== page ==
Tag Archives: Manners


Many have noted the general coarsening of our society in recent days. The use of manners, it would seem, is a thing of the past. Too many parents are failing to properly train their children. I try to make it a point to compliment young people when they use good manners, holding a door for others, speaking respectfully, etc. Not everyone thinks that way, however. Tamarion Wilson, a fifth grade student at East Carolina Preparatory School in Tarboro, NC was punished by having to write “ma’am” 200 times after replying “Yes, Ma’am” to his female teacher, who had ordered her students not to call her “sir” or “ma’am.” The student was not intending to disobey the teacher, but he had been so well-trained by his parents that he was accidentally polite. His parents have since moved him to another class (World, September 29, 2018, 13).

Among the instructions Moses gave to Israel was the command, “Thou shalt rise up before the hoary head [gray haired], and honour the face of the old man, and fear thy God: I am the LORD” (Leviticus 19:32). Solomon likewise says, “The hoary head is a crown of glory, if it be found in the way of righteousness” (Proverbs 16:31). “If” has been added here by the translators, suggesting their understanding that not all aged men are found in the way of righteousness. Courtesy demands respect and concern for the aged, whether they by their lives have “earned it” or not.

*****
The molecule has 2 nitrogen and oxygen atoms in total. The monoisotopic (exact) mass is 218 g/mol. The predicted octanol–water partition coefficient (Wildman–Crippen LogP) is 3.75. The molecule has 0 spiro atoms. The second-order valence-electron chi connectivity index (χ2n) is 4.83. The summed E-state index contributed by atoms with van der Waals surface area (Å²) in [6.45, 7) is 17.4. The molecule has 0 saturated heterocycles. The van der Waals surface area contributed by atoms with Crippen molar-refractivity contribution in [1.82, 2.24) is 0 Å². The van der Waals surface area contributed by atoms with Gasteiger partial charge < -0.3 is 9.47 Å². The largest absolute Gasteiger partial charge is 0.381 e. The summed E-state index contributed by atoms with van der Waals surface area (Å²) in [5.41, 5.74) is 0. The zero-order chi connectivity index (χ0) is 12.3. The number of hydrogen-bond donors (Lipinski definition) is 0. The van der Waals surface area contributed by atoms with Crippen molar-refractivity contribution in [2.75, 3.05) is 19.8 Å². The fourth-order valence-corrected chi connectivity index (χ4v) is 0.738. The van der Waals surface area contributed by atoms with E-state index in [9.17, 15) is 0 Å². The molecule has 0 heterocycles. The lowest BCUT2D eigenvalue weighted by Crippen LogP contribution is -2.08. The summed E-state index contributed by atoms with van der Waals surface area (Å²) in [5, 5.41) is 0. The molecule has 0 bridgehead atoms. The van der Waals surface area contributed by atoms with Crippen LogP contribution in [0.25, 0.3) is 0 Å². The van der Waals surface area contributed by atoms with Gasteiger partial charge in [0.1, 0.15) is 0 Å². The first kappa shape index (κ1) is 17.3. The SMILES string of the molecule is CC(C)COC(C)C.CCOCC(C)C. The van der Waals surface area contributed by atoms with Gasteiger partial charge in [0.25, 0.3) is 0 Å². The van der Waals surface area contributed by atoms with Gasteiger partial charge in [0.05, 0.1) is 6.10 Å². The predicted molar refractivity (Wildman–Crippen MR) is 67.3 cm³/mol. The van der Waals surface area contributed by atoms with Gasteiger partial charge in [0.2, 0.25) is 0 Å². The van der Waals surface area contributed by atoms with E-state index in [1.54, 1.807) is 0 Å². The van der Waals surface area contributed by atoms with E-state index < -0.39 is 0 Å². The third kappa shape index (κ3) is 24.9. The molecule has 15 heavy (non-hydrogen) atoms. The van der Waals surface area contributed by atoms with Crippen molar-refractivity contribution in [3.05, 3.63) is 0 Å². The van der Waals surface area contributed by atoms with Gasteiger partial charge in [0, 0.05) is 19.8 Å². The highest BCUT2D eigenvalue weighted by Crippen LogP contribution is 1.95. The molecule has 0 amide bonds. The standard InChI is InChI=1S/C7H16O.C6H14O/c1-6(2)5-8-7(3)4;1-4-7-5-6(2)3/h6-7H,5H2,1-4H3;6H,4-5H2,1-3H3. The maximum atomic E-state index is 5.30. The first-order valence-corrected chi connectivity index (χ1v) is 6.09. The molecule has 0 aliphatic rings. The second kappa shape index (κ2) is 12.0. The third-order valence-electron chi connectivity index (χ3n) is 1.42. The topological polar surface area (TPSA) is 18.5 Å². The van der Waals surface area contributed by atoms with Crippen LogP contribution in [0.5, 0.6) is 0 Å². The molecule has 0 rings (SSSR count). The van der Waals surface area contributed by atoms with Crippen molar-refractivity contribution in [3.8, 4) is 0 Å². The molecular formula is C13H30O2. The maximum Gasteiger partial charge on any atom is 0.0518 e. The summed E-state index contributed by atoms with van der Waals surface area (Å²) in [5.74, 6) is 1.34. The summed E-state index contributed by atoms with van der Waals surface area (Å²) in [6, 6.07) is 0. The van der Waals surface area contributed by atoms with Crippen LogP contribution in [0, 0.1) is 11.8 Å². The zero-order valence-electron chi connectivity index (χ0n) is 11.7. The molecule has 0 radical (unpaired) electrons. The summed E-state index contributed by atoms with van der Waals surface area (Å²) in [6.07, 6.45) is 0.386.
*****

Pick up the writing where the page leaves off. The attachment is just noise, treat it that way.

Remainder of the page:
The problem for us today is that how we act is too often predicated on how others act. If they are nice and polite, we are nice and polite. But if they are like so many in our society who are neither nice nor polite, we act as if that gives us permission to be neither nice nor polite.

The way of the follower of Jesus is not that way, however. “And as ye would that men should do to you, do ye also to them likewise. For if ye love them which love you, what thank have ye? for sinners also love those that love them. And if ye do good to them which do good to you, what thank have ye? for sinners also do even the same. And if ye lend to them of whom ye hope to receive, what thank have ye? for sinners also lend to sinners, to receive as much again. But love ye your enemies, and do good, and lend, hoping for nothing again; and your reward shall be great, and ye shall be the children of the Highest: for he is kind unto the unthankful and to the evil” (Luke 16:31-35).

I hope that young Tamarion Wilson did not learn the wrong lesson from his encounter with his teacher. Even despite her, there is still a need for “Yes Ma’am” and “Yes Sir” in our society.